The Zimbabwean agrarian sector was dominated by large scale farms prior to and soon after independence and in as much as it produced significant growth its impact on livelihoods and employment creation was not as effective as post land reform. In earnest it only fostered a culture of dependence, ingrained inequalities and only allowed the extension of a class that was perpetually deprived economically. With the FTLRP there has been a paradigm shift in the traditional role of smallholder agriculture as a platform for the country’s economic transformation. A case in point is the resettled poultry farmers at the Central Estate Farm near Mvuma. Their projects have generated substantial income and contributed to the development of the community through creation of employment for the residents of Mvuma and multiplier effects in the surrounding areas.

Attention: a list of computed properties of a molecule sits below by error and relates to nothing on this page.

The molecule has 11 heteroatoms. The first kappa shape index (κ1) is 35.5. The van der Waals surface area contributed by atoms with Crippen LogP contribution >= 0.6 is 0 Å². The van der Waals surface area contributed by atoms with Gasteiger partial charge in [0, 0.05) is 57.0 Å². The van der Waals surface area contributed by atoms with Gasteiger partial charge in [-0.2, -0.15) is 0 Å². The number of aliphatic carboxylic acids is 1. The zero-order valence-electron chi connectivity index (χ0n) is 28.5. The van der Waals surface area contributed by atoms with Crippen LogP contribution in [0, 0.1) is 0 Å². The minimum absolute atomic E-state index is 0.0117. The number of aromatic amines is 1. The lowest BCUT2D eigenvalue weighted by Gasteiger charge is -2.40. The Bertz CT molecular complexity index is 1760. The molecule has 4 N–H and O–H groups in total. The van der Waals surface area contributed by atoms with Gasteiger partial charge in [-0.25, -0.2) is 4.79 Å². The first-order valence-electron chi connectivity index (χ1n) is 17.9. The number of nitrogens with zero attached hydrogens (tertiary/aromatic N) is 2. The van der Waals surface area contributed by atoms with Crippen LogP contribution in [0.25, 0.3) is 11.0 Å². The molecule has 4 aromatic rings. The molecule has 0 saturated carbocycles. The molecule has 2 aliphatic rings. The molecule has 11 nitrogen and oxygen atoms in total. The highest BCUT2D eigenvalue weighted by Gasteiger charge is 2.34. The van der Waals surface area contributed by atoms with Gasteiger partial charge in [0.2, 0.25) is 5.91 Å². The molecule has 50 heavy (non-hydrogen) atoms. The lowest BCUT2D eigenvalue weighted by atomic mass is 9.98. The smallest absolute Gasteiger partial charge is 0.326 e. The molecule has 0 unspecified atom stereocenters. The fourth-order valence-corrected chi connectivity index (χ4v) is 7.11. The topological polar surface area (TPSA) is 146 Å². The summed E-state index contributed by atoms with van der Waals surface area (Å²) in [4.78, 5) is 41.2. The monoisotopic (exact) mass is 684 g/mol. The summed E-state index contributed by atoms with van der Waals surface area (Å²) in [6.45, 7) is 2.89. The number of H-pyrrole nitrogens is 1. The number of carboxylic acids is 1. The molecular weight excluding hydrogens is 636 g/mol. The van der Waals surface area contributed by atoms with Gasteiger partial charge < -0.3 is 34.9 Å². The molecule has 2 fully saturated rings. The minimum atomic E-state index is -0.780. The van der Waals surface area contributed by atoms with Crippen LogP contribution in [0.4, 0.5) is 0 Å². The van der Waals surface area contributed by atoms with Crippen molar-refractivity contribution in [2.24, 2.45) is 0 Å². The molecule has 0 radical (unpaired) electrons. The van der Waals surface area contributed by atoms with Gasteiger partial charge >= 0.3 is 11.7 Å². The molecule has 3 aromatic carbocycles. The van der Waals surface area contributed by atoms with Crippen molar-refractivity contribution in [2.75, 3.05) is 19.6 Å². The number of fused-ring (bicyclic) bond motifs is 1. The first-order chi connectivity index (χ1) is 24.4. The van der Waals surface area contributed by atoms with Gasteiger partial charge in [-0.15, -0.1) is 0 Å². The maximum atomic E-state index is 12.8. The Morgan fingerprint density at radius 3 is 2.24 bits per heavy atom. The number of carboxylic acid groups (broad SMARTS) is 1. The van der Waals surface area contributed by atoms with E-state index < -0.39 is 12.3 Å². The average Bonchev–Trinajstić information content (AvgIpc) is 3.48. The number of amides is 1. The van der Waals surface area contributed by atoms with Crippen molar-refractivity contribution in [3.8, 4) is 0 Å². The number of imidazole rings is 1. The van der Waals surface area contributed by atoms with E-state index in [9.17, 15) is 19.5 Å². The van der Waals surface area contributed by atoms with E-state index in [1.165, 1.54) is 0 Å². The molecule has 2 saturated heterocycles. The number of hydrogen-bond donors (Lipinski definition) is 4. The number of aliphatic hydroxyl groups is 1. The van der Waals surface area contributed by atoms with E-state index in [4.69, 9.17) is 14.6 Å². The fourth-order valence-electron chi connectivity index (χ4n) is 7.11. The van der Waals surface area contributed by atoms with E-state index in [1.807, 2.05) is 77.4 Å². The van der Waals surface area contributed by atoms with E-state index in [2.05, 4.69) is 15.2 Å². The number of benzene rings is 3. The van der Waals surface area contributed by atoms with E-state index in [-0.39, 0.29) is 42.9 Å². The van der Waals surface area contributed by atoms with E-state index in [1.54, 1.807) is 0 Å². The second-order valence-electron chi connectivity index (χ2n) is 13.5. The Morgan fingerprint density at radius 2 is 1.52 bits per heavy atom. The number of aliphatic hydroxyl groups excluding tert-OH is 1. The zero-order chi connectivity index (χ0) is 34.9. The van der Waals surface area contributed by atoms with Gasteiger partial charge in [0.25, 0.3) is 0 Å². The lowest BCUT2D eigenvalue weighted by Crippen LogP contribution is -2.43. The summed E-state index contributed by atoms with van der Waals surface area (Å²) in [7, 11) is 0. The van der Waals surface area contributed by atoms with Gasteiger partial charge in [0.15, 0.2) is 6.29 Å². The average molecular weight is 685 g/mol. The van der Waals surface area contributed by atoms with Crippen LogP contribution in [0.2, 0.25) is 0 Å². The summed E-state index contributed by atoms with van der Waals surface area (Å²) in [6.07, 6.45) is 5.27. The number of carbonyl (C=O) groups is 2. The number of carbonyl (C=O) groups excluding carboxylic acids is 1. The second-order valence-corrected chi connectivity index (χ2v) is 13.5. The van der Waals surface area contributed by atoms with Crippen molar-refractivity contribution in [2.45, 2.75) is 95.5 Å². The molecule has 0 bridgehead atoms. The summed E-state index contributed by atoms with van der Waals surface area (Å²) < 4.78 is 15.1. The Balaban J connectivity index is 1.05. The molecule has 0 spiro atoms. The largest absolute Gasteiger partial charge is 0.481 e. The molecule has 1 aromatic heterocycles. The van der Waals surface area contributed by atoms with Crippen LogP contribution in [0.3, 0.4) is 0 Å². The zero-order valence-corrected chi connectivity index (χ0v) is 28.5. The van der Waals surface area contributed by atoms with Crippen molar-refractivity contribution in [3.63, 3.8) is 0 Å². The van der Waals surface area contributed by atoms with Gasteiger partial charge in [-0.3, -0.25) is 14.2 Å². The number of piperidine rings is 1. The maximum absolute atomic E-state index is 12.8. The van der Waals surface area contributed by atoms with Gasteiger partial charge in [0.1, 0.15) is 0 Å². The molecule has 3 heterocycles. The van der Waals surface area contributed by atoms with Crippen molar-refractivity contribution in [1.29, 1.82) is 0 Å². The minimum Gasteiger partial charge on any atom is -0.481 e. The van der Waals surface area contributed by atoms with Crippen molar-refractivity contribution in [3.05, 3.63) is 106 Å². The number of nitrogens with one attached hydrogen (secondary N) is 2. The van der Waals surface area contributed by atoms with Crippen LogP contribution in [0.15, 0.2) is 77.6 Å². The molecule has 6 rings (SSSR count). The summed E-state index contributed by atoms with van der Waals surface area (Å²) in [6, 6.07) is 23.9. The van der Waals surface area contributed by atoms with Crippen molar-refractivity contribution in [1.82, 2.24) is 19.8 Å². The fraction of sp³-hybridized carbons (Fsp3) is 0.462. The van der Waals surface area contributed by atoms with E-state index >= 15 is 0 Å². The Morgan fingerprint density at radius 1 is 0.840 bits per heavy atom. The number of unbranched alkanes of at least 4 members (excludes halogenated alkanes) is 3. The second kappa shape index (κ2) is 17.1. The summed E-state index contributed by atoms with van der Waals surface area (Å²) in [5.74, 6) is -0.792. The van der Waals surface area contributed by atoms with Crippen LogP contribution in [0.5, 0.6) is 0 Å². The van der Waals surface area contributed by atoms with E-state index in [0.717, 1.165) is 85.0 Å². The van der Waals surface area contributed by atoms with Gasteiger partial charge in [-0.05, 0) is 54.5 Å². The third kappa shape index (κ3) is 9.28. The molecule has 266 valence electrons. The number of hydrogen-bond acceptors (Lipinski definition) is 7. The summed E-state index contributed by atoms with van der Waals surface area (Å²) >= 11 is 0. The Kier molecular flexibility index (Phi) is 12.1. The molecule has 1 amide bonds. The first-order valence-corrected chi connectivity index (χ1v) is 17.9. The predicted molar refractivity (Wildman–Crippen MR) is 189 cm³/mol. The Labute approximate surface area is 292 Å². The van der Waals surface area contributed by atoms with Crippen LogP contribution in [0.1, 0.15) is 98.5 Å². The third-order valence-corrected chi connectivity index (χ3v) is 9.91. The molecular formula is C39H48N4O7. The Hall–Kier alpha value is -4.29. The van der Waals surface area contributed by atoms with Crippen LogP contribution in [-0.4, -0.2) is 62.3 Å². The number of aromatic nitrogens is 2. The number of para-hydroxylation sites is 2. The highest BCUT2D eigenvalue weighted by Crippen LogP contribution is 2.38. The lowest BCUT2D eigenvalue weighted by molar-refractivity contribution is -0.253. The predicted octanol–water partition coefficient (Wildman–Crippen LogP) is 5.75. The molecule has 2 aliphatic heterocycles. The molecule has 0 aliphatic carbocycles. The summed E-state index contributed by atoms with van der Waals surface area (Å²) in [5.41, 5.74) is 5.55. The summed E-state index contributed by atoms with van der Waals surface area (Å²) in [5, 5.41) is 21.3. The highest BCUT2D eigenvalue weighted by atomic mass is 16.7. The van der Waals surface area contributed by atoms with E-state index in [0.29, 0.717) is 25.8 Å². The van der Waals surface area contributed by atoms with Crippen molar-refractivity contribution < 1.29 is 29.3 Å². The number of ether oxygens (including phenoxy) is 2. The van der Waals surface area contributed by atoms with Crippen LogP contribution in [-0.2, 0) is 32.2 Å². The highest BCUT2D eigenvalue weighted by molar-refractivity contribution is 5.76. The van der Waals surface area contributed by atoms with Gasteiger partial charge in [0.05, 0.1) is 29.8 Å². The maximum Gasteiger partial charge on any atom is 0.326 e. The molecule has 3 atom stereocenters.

The Zimbabwe government is playing its role in enabling smallholder farmers to increase their access to the various areas of market engagement. The FTLRP has seen the emergence of a smallholder agriculture sector that contributes to the national economy through employment creation, production of surplus and improving earnings of the farmers and the farm workers. The process has also engendered more employment along the value chain and providers like traders, transporters, retailers, processors and others have directly and indirectly benefitted. There is an emerging flourishing new middle-class which is evenly spread throughout the country with indicators showing a positive coefficient in the gross domestic product, employment and improved livelihoods. This has had a positive impact on some newly resettled farmers in Zimbabwe in terms of better nutrition and enhanced household earnings. The downside is that there has been a temporary dislocation in terms of food security as a significant number of the newly resettled smallholder farmers have concentrated on cash crops, in particular the lucrative tobacco farming which has seen food crop production decline considerably. Equally significant in this regard are the persistent droughts that continue to affect the agriculture sector in Zimbabwe.